Have Legal Questions? Ask a Lawyer Now.
Urine screens have several faults that may be exploited and blood tests are much more accurate. I work in the criminal field and we do blood screens frequently to either clarify an inconclusive urine screen or to verify its authenticity.
Obviously this is concerning, however the request for blood test confirmation may be based upon what HR believes is a credible report. Also, the urine screen may have been somewhat inconclusive and they wish to back it up with blood. It is hard to say. Obviously you may refuse the test but unless you have specific contractual or union rights to the contrary, you could lose your job.
If you are confident in the results then I see no problem submitting to the test. It will demonstrate you have nothing to hide and any future "reports" may be taken less seriously.
Please reply if I can help further.
The test was negative, I guess I'm concerned with my rights and whether I will be elligible for unemployment after refusing the second test since the second test with the only sample was conclusively negative.
If you refuse a drug screen by an employer who suspects drug use, you could be terminated. Though you have passed a urine screen, a further test may be justified by the report they received. Regardless, an employer may drug screen you at basically any point. If you are terminated for failing to take a requested drug screen, you could be denied unemployment benefits. This is based upon a 1988 Nevada Supreme Court decision, Fremont Hotel and Casino v. Esposito.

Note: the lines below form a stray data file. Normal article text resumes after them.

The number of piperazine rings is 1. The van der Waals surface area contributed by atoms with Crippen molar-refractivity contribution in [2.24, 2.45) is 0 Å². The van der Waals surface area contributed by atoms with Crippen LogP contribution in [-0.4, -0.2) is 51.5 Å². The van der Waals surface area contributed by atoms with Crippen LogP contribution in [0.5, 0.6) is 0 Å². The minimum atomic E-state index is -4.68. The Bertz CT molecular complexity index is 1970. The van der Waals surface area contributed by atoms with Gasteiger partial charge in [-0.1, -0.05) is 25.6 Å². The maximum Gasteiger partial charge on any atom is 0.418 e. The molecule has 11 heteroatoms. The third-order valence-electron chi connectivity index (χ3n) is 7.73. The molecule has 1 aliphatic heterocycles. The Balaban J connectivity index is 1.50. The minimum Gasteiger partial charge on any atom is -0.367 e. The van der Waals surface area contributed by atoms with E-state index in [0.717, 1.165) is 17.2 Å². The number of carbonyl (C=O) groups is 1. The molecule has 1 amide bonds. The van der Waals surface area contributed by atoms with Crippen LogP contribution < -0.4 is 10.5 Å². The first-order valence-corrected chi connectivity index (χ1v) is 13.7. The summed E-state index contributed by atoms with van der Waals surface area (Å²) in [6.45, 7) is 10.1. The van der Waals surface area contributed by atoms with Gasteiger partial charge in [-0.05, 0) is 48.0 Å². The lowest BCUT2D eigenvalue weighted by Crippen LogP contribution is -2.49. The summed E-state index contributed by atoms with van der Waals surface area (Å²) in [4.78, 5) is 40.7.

DISCLAIMER: Answers from Experts on JustAnswer are not substitutes for the advice of an attorney. JustAnswer is a public forum and questions and responses are not private or confidential or protected by the attorney-client privilege. The Expert above is not your attorney, and the response above is not legal advice. You should not read this response to propose specific action or address specific circumstances, but only to give you a sense of general principles of law that might affect the situation you describe. Application of these general principles to particular circumstances must be done by a lawyer who has spoken with you in confidence, learned all relevant information, and explored various options. Before acting on these general principles, you should hire a lawyer licensed to practice law in the jurisdiction to which your question pertains.
The responses above are from individual Experts, not JustAnswer. The site and services are provided “as is”. To view the verified credential of an Expert, click on the “Verified” symbol in the Expert’s profile. This site is not for emergency questions which should be directed immediately by telephone or in-person to qualified professionals. Please carefully read the Terms of Service (last updated February 8, 2012).